The paddling is easy, but you must navigate some tight stretches between the cypress and tupelo that seemingly grow everywhere. It’s easy to get lost in the 4 Holes Swamp, so taking a guided tour is recommended. Alligators swim in the waters and gather on the banks, another reason to take this trip with professional guides.
Directions: Tours launch just up the road from the Audubon Center at Biedler Forest.
10. Cedar Creek, Congaree National Park, SC
If you are in the Congaree National Park and looking for an enjoyable paddle in pristine wilderness, Cedar Creek is your spot. When the weather is good, the steam is calm and paddling easy, so don’t worry about bringing newbies along.
The water level is about 3.5 to 4 feet, and there are few obstacles. However, be prepared for some narrow passages and trees felled by winter ice storms. You may need to portage over some logs or lie down in your kayak to bypass some fallen trunks.
You will be traversing a swamp, so bug spray should be considered a necessity.
Many side creeks may be passable if the water level is high enough. Staying in the creekbed is not too difficult, but obtaining a map is a good idea, as trail markers are not frequent.
Expect to run into jumping fish, dragonflies, and butterflies. You may also see wild hogs or white-tailed deer. If you like to fish, there are plenty of good spots to drop a line.
There are landings at each side of the creek. To avoid portages and paddle upstream, start at the parking lot off S. Cedar Creek Rd.
11. Santee National Wildlife Refuge, SC
The Santee National Wildlife Refuge sits on an impounded lake near the South Carolina shore. To kayak the lake, start at the visitor center. The staff can provide maps and information about the area.
The put-in is located on a beach close to the Visitor Center. You can stick to the lake or explore the many streams and ponds. Expect lots of wildlife, including osprey, bald eagles, seagulls, warblers, gallinules, anhingas, and herons, not to mention alligators. In the fall, you will be treated to the spectacle of the geese and duck migrations.
Camp at Santee State Park or stay at one of the many motels in town.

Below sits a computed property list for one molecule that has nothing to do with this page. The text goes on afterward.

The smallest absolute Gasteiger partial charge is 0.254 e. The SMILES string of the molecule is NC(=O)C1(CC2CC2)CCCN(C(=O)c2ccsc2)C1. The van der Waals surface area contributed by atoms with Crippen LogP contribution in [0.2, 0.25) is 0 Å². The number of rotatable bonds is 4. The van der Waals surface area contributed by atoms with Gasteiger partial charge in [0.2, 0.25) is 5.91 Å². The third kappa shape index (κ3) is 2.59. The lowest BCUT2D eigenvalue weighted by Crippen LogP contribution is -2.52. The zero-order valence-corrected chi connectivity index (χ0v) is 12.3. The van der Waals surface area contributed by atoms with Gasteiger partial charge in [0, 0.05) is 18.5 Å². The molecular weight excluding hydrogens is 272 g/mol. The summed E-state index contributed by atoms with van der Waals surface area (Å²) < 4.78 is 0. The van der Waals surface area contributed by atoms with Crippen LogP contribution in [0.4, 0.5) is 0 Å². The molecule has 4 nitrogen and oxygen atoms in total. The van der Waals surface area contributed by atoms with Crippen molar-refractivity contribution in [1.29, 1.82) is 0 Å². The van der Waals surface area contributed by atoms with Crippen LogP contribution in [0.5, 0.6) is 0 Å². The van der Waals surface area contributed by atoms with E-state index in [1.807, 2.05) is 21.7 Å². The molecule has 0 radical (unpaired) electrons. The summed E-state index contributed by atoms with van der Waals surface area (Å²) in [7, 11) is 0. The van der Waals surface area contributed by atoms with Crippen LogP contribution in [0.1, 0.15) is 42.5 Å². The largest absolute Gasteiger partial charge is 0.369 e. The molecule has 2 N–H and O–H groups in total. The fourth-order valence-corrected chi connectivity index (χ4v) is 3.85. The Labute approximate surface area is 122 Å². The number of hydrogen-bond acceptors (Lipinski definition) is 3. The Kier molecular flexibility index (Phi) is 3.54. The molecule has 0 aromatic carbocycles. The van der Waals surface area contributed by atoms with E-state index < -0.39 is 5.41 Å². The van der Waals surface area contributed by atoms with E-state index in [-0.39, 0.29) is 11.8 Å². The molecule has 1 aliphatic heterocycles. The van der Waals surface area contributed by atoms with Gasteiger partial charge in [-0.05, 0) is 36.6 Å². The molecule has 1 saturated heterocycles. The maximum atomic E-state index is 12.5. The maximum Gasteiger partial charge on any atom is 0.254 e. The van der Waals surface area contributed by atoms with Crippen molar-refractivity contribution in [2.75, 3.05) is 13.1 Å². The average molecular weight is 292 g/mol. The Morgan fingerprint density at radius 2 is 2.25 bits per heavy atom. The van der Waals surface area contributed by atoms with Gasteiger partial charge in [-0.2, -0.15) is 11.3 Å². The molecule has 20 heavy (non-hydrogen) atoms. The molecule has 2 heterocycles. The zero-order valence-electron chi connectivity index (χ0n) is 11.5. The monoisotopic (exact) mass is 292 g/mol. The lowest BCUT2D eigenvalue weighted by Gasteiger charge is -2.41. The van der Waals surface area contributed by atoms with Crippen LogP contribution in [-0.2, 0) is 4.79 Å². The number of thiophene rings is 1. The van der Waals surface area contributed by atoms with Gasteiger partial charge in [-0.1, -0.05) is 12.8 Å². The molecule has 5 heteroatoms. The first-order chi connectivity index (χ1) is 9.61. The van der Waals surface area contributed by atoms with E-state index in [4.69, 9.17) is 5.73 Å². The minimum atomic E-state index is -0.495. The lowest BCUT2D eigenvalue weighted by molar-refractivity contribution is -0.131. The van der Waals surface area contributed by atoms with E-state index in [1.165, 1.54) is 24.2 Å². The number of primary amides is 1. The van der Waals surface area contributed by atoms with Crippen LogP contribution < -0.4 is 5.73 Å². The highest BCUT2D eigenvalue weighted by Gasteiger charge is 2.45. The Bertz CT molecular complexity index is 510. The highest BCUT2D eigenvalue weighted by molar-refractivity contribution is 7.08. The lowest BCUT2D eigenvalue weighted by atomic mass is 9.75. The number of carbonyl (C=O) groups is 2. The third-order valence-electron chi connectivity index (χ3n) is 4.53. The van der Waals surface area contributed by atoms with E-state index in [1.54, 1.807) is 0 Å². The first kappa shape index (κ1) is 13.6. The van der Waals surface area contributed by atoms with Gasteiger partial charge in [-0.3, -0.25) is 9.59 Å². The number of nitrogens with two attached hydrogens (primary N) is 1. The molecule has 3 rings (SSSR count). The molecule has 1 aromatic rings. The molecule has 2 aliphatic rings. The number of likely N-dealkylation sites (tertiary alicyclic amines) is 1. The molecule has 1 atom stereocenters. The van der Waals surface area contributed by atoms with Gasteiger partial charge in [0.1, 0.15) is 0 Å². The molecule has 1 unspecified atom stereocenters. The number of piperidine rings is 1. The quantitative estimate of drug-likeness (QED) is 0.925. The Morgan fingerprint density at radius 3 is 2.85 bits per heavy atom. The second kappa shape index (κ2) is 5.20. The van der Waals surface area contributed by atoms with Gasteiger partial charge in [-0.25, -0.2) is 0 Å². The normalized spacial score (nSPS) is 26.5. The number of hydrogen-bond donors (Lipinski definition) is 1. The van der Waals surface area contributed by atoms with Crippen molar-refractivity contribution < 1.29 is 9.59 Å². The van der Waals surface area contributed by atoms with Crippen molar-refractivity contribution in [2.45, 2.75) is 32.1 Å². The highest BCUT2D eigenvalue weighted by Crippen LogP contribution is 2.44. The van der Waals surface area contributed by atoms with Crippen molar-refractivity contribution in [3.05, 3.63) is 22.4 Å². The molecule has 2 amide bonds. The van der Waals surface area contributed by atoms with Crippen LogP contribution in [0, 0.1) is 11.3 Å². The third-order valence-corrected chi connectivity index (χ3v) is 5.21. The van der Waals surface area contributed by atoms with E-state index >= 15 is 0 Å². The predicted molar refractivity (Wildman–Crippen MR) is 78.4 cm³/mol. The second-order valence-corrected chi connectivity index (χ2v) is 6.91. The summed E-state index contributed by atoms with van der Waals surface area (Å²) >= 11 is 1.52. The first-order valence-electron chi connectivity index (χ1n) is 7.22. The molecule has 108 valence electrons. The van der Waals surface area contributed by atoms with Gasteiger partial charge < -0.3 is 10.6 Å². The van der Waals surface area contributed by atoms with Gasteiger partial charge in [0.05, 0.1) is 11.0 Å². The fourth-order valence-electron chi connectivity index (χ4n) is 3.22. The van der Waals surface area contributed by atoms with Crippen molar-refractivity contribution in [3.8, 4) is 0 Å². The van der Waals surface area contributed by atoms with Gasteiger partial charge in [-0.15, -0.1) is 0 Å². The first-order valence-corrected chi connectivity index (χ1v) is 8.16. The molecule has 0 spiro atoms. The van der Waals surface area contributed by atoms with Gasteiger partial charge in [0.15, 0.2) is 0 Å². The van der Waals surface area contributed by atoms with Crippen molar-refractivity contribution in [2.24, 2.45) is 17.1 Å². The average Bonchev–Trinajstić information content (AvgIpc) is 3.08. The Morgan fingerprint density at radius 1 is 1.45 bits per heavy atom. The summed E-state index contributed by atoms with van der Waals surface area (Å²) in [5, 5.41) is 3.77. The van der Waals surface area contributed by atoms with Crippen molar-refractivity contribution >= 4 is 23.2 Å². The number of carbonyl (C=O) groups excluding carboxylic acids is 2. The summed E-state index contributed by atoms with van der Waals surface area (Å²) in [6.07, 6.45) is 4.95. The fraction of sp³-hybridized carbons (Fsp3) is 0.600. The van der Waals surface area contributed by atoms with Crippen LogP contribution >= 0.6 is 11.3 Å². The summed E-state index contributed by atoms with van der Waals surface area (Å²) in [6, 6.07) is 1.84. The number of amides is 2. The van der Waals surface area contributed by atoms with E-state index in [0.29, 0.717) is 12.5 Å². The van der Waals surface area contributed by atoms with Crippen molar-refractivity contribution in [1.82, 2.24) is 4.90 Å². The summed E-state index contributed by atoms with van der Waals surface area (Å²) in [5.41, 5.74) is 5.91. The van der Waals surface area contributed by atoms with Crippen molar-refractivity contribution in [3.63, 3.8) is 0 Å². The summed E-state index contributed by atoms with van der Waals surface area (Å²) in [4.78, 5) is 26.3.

12. The Catawba River, SC
The Catawba River runs to Landsford Canal State Park from about 200 miles north. The state park makes a good jumping-off point for long or short kayak trips. Interesting areas adjacent to the park include several shoal/rapid areas, with the best about 2 miles from Landsford. They are far from whitewater rapids, but they certainly provide some variety and action. Moderately skilled paddlers can navigate them.
For a milder experience, upstream paddling is scenic and restful. Wildlife abounds around the river, including nesting Bald eagles, deer, osprey, turkey, beaver and even otters. Between May and June, you can see the incredible show of the rare spider lily’s bloom.
Here are put-in and take-out distances and paddling times for excellent trips to and from Landsford Canal State Park:
- Lake Wylie Dam – 23miles/ 8-12 hours
- River park (South Carolina) – 17 miles/ 6-8 hours
- To Hwy 9 bridge – 6 miles/ 2-4 hours
If Landsford is your destination, be sure to call ahead for park hours and river info. The park is closed Tuesdays and Wednesdays. During summer, it runs from 9:00 am to 8:00 pm. Hours are 9 am to 6:00 pm after Labor Day.
13. Bull Island, SC
Bull Island, part of the Cape Romain National Wildlife Refuge, is an uninhabited island open to tourists (but not to camping). The island is a paradise, with a few dirt roads and many freshwater ponds. Birding, hiking, fishing, or enjoying the beach are great daytime activities.
Kayaking is a great way to access Bull Island. Using Garris Landing as a put-in point, the paddle is about 4.5 miles. The route is scenic, and the paddling is generally easy, though you may encounter some waves on windy days.
To access Garrett’s landing from Charleston, go north on US 17 towards Georgetown. You will find the landing about 10 miles outside Mt. Pleasant, across the road from the SeeWee seafood restaurant.
Summing up the Best Places to Kayak in South Carolina
We hope that helps inspire you for your next kayaking trip in South Carolina. As you hopefully saw in the examples above, it has every kind of water for every kind of kayaking adventure, interest, or skill level.
We love what this great southern US state has to offer in the way of unique landscapes and wildlife habitats, incredible spots for fishing, hunting, or crabbing, thrilling white waters, and serene recreational lakes. No matter what kind of kayaking you prefer, South Carolina has it all.